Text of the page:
This album has a ‘looking forwards/looking backwards’ aspect for me as the composer; it is both a GPS and a scrapbook of memories.
Un raz-de-marée de terreur et de joie (A tidal wave of terror and of joy) is a piece that alternates between contemplative and harsh soundscapes. The sudden shifts in texture and tempo have become a recent feature of my music, which I believe creates a more compelling shape and form.
John F. Colson, my late father, was a trumpet player, and the Duo for Trumpet and Piano is dedicated to him. I grew up listening to the trumpet’s standard repertoire, which is ‘classic’ in nature—straight-forward pieces without extended techniques. My piece fits in that realm and is relatively conservative, though difficult due to rhythm, meter, and range.
In 2017, I met percussionist Matthew Coley who impressed me as a performer, especially on the marimba. Ghost Music was written for him. As a former percussionist, I was confident writing virtuoso music that is, first, a vehicle for expression, but also incorporates Coley’s formidable skills on the marimba.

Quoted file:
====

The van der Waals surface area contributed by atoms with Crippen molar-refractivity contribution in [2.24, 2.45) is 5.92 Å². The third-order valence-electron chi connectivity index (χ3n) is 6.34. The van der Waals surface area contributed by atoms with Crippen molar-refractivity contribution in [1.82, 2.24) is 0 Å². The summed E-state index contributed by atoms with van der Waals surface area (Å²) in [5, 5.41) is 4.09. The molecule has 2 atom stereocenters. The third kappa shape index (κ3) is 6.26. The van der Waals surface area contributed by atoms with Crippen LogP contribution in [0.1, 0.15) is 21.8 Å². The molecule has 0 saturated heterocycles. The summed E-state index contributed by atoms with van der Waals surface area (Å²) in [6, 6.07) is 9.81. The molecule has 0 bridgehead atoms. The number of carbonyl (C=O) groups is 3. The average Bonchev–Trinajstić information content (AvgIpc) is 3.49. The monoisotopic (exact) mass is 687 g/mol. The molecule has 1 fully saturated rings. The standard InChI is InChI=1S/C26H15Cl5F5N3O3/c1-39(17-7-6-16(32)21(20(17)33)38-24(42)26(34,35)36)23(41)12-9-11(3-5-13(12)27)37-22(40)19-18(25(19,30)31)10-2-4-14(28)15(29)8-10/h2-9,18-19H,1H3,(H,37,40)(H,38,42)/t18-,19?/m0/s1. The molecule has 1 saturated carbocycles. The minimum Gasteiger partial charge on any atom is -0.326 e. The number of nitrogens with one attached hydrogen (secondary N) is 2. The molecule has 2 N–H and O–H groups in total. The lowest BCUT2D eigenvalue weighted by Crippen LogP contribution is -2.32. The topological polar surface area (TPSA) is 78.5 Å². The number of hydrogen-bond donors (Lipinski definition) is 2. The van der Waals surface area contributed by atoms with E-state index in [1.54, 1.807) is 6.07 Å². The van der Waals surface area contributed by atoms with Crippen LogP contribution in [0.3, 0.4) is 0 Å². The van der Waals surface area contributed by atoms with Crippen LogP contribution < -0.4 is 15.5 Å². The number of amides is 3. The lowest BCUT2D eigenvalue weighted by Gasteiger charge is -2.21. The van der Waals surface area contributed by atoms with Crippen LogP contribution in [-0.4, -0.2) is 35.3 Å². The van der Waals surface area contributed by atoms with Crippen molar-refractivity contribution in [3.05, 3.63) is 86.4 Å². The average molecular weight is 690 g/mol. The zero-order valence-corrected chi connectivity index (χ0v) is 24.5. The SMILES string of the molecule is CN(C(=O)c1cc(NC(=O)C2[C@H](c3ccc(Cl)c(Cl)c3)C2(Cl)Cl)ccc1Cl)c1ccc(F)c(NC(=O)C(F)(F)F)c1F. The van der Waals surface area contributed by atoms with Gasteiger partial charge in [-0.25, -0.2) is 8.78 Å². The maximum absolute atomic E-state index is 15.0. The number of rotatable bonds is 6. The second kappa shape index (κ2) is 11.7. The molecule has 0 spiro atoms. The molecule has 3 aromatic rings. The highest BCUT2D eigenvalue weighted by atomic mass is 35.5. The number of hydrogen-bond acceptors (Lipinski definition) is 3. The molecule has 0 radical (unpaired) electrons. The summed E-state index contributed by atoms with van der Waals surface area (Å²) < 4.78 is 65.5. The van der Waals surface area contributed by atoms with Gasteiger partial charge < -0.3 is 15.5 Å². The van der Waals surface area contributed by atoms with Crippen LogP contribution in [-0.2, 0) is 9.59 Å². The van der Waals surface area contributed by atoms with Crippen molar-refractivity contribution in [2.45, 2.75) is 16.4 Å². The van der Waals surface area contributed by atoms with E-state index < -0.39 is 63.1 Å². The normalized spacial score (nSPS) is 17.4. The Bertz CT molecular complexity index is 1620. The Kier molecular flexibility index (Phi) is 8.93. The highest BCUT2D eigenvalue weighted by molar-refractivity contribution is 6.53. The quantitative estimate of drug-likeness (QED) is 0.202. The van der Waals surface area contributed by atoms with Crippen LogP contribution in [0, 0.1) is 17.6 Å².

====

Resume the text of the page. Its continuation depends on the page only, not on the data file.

Cats are not my favorite mammals, but they’re attracted to me, and I have known many, mostly belonging to friends and family. The eight vignettes that represent Cat Tales are about a collection of cats, of which I had company with over different times. I enjoyed composing this piece since it allowed me to tell stories about each of the animals.
In 2002, I composed a work for the Colorado Symphony’s percussion section. Each November the percussionists of the orchestra perform a concert titled “Drums of the World.” The River within Us was premiered at this performance and later recorded by the Western Michigan University Percussion Ensemble, which is featured on this recording.
— David Colson